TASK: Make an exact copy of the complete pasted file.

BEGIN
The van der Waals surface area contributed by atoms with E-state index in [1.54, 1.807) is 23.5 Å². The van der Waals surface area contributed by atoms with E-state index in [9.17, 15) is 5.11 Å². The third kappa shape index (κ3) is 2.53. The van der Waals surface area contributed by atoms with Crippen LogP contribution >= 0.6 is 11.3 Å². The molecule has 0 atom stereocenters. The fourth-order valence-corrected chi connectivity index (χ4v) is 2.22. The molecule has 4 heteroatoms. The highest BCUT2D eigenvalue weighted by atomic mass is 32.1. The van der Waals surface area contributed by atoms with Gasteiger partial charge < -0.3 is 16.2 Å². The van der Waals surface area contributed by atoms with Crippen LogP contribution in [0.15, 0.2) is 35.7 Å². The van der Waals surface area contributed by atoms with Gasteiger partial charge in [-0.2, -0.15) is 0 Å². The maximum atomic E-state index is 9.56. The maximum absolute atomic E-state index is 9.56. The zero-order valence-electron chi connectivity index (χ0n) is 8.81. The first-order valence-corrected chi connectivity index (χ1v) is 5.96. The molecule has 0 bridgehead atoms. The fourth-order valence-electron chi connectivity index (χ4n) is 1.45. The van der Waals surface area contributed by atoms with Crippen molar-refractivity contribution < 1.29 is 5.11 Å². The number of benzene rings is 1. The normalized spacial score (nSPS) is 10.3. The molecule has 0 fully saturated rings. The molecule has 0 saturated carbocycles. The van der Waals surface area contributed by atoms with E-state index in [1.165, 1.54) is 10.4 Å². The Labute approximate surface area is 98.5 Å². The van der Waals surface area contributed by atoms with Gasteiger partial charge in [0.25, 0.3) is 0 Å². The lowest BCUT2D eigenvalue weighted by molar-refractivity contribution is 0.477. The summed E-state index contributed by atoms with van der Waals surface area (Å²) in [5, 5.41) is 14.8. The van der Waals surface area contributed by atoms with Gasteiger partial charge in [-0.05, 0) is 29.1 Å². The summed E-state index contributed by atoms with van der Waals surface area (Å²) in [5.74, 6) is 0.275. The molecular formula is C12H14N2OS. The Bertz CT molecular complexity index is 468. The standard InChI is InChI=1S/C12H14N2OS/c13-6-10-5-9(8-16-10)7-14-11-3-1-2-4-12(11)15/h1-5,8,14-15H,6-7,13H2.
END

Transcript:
The van der Waals surface area contributed by atoms with E-state index in [1.54, 1.807) is 23.5 Å². The van der Waals surface area contributed by atoms with E-state index in [9.17, 15) is 5.11 Å². The third kappa shape index (κ3) is 2.53. The van der Waals surface area contributed by atoms with Crippen LogP contribution >= 0.6 is 11.3 Å². The molecule has 0 atom stereocenters. The fourth-order valence-corrected chi connectivity index (χ4v) is 2.22. The molecule has 4 heteroatoms. The highest BCUT2D eigenvalue weighted by atomic mass is 32.1. The van der Waals surface area contributed by atoms with Gasteiger partial charge < -0.3 is 16.2 Å². The van der Waals surface area contributed by atoms with Crippen LogP contribution in [0.15, 0.2) is 35.7 Å². The van der Waals surface area contributed by atoms with Gasteiger partial charge in [-0.2, -0.15) is 0 Å². The maximum atomic E-state index is 9.56. The maximum absolute atomic E-state index is 9.56. The zero-order valence-electron chi connectivity index (χ0n) is 8.81. The first-order valence-corrected chi connectivity index (χ1v) is 5.96. The molecule has 0 bridgehead atoms. The fourth-order valence-electron chi connectivity index (χ4n) is 1.45. The van der Waals surface area contributed by atoms with Crippen molar-refractivity contribution < 1.29 is 5.11 Å². The number of benzene rings is 1. The normalized spacial score (nSPS) is 10.3. The molecule has 0 fully saturated rings. The molecule has 0 saturated carbocycles. The van der Waals surface area contributed by atoms with E-state index in [1.165, 1.54) is 10.4 Å². The Labute approximate surface area is 98.5 Å². The van der Waals surface area contributed by atoms with Gasteiger partial charge in [0.25, 0.3) is 0 Å². The lowest BCUT2D eigenvalue weighted by molar-refractivity contribution is 0.477. The summed E-state index contributed by atoms with van der Waals surface area (Å²) in [5, 5.41) is 14.8. The van der Waals surface area contributed by atoms with Gasteiger partial charge in [-0.05, 0) is 29.1 Å². The summed E-state index contributed by atoms with van der Waals surface area (Å²) in [5.74, 6) is 0.275. The molecular formula is C12H14N2OS. The Bertz CT molecular complexity index is 468. The standard InChI is InChI=1S/C12H14N2OS/c13-6-10-5-9(8-16-10)7-14-11-3-1-2-4-12(11)15/h1-5,8,14-15H,6-7,13H2.